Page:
The Other McCain

"One should either write ruthlessly what one believes to be the truth, or else shut up." — Arthur Koestler

‘The Patron Saint of Incels’

Posted on | October 5, 2019 | 1 Comment

 

The new Warner Brothers/DC film Joker is having an impressive opening weekend at the box office, and there’s talk of an Oscar for Joaquin Phoenix, but critics generally hate the movie for its portrayal of Batman’s nemesis as a misunderstood victim of society. Personally, I am troubled by the subject matter and theme of the film. One thing I recognized long ago is that disturbed personalities have a tendency to cheer for the monster in horror movies. To such people, Freddie Krueger is a hero and role model. So doing the “backstory” on a villain like the Joker, humanizing him and showing him to be a product of an unhappy background, is inherently dangerous. Bad people with a chip on their shoulders are apt to identify with such a figure, and thus to see the Joker’s crimes as revenge on an unjust society.

Nevertheless, I am amused by the angry tone of Joker‘s critics, particularly such feminists as Time magazine’s Stephanie Zacharek:

Phoenix’s Arthur Fleck — he’ll later become one of Batman’s nemeses, the Joker, in case you didn’t already know that — is an odd, lonely guy who lives at home with the mother (played by a wan Frances Conroy) he love-hates.
Arthur works for a sad rent-a-clown joint, and nothing ever goes right. . . .
He gets angrier and more isolated by the minute. No one is ever kind to Arthur; he’s the world’s saddest punching bag. . . .
As you can probably guess, all of Arthur’s travails are leading up to a series of “See what you made me do?” brutalities, most of which happen while he’s dressed up in his clown suit. Violence makes him feel more in control, less pathetic. Killing — usually with a gun, but scissors or a good old-fashioned suffocation will do just fine — empowers him.
But it’s not as if we don’t know how this pathology works: In America, there’s a mass shooting or attempted act of violence by a guy like Arthur practically every other week. And yet we’re supposed to feel some sympathy for Arthur, the troubled lamb; he just hasn’t had enough love. Before long, he becomes a vigilante folk hero — his first signature act is to kill a trio of annoying Wall Street spuds while riding the subway, which inspires the masses to don clown masks and march enthusiastically around the city with “Kill the Rich!” placards. . . .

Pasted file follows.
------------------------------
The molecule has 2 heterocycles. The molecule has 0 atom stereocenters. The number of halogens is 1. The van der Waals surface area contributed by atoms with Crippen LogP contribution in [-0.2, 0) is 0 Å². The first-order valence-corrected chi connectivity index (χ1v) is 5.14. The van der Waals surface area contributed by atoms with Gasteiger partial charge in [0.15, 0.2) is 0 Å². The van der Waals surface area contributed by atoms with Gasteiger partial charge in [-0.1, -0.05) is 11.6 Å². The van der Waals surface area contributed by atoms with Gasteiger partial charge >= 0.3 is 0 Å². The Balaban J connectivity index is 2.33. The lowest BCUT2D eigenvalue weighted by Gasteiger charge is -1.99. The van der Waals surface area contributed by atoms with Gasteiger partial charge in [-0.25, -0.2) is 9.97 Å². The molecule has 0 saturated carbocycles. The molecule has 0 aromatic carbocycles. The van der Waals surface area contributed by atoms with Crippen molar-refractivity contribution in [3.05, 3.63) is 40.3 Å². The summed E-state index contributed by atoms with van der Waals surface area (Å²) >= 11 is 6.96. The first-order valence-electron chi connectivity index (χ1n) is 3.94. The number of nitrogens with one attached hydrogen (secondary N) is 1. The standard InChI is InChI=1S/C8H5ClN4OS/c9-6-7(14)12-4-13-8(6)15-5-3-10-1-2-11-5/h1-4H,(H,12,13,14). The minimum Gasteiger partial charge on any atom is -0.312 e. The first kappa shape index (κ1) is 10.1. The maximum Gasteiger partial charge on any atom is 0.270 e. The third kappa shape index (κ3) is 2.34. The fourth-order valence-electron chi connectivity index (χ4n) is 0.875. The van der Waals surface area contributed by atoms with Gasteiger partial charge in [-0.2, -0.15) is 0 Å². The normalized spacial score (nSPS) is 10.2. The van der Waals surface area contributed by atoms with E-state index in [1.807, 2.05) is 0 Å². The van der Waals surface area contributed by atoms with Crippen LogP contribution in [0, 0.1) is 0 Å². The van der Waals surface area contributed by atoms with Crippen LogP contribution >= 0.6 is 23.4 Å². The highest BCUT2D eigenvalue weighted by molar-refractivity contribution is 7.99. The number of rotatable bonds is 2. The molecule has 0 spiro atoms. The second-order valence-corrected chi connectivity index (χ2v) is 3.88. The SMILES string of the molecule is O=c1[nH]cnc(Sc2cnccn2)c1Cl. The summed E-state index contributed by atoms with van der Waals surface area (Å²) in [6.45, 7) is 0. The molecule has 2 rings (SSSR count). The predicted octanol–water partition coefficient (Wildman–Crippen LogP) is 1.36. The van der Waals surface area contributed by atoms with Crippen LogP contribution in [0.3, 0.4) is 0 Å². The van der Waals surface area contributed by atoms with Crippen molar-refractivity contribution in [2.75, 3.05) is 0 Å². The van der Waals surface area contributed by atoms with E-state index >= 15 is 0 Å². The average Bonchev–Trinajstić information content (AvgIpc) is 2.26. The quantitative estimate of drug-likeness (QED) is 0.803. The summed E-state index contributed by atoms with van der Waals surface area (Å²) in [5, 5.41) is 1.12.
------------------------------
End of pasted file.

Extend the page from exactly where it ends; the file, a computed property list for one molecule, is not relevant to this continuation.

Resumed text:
Meanwhile, the movie lionizes and glamorizes Arthur even as it shakes its head, faux-sorrowfully, over his violent behavior. There’s an aimless subplot involving a neighbor in Arthur’s apartment building, played by Zazie Beetz . . . Arthur has a crush on her, and though he does her no harm, there’s still something creepily entitled about his attentiveness to her. He could easily be adopted as the patron saint of incels.
Arthur is a mess, but we’re also supposed to think he’s kind of great — a misunderstood savant. . . . Arthur inspires chaos and anarchy, but the movie makes it look like he’s starting a revolution, where the rich are taken down, the poor get everything they need and deserve, and the sad guys who can’t get a date become killer heroes.

So, a hero your typical Bernie Sanders supporter can admire? The message of the movie is clear, critic Ian Sandwell says:

[Director Todd] Phillips has spoken about how it’s “good” that movies like this could lead to discussions about violence, but it would have been nice for Joker to explore it more. It has one point to make, and makes it in slightly different ways throughout: the rich are terrible and society needs to do more to help people like Arthur.
That’s not to say that Joker turns Arthur into an anti-hero, at least not for the audience. It’s clear throughout that he’s a psychopath and is not someone to be celebrated.

This theme — “the rich are terrible” — has been overdone by Hollywood, where people get rich making movies that demonize the wealthy. And is it true that “society needs to do more to help people like Arthur”? Well, if locking them up in the looney bin is “helping,” yeah, I guess so.

Crazy People Are Dangerous.

UPDATE: Welcome, Instapundit readers!



 

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